Ash borer will require new city disposal site

Although it is smaller than a penny, the emerald ash borer has the potential to do a lot of damage in Kansas City.

Posted by Joe Lambe

In a decade, the invading emerald ash borer spread from Michigan to Platte County and killed millions of ash trees along the way.

Officials think it is already in Jackson County and probably in Midtown and they are acting to slow destruction that seems as unstoppable as Sherman’s march to the sea.

Platte and Clay counties are now under quarantine along with six counties in southeast Missouri, the Missouri and U.S. departments of agriculture announced last week.

That means that Kansas City will have to set up a new center to dispose of yard waste and brush north of the river, said Kevin Lapointe, city forester. Currently brush from there goes to Jackson County for disposal.

Wood products like hardwood firewood or any ash product or tree cannot be taken from the quarantined counties without special permission.

Lapointe said it would help the containment effort if Jackson County were included in the quarantine but they have not found the borer here despite months of searching.

Wendy Sangster, a forester with the Missouri Department of Conservation, said “We looked hard in Jackson County – I still think it is there.”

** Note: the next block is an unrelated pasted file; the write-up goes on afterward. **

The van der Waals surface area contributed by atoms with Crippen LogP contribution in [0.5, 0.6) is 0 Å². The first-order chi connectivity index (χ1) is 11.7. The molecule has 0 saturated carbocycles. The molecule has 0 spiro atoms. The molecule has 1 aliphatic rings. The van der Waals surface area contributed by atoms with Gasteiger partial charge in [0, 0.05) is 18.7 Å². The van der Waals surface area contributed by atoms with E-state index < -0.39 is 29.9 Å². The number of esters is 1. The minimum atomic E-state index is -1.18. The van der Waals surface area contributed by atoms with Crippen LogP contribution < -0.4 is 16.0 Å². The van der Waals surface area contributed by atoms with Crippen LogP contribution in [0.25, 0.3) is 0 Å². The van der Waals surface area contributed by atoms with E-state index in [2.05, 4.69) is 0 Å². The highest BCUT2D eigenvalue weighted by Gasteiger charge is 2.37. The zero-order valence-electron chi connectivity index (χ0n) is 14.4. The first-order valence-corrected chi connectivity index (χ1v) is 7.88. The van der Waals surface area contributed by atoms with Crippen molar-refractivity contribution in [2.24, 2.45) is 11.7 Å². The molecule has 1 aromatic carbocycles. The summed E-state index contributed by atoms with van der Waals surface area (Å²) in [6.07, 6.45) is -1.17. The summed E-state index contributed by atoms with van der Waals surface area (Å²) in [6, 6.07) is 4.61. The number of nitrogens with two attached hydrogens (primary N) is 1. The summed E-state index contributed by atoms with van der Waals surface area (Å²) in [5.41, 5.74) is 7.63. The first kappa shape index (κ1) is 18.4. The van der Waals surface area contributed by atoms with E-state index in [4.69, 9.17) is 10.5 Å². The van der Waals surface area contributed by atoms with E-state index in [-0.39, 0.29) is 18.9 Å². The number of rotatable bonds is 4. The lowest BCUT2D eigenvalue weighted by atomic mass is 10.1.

Part of the problem is they did not have bucket trucks to look at the tops of trees where the borers start feeding, she said.

Experts estimate there are up to 7 million ash trees in the nine-county metro area. Cities planted them to replace trees killed by the Dutch elm disease and developers used them to shade entire subdivisions.

Lapointe said that Kansas City has only about 20,000 of them planted along roads but developers have planted many times that number.

He will prepare a plan soon for the City Council on how to slow the attack, he said. Quality elm trees in Jackson County and elsewhere should be sprayed with insecticide to slow the borer, he said, not that the bugs can be stopped.

Sangster said to enjoy the ash trees this fall.

“They’re looking really pretty right now, turning purple,” she said. “They seem relatively healthy, but not for long.”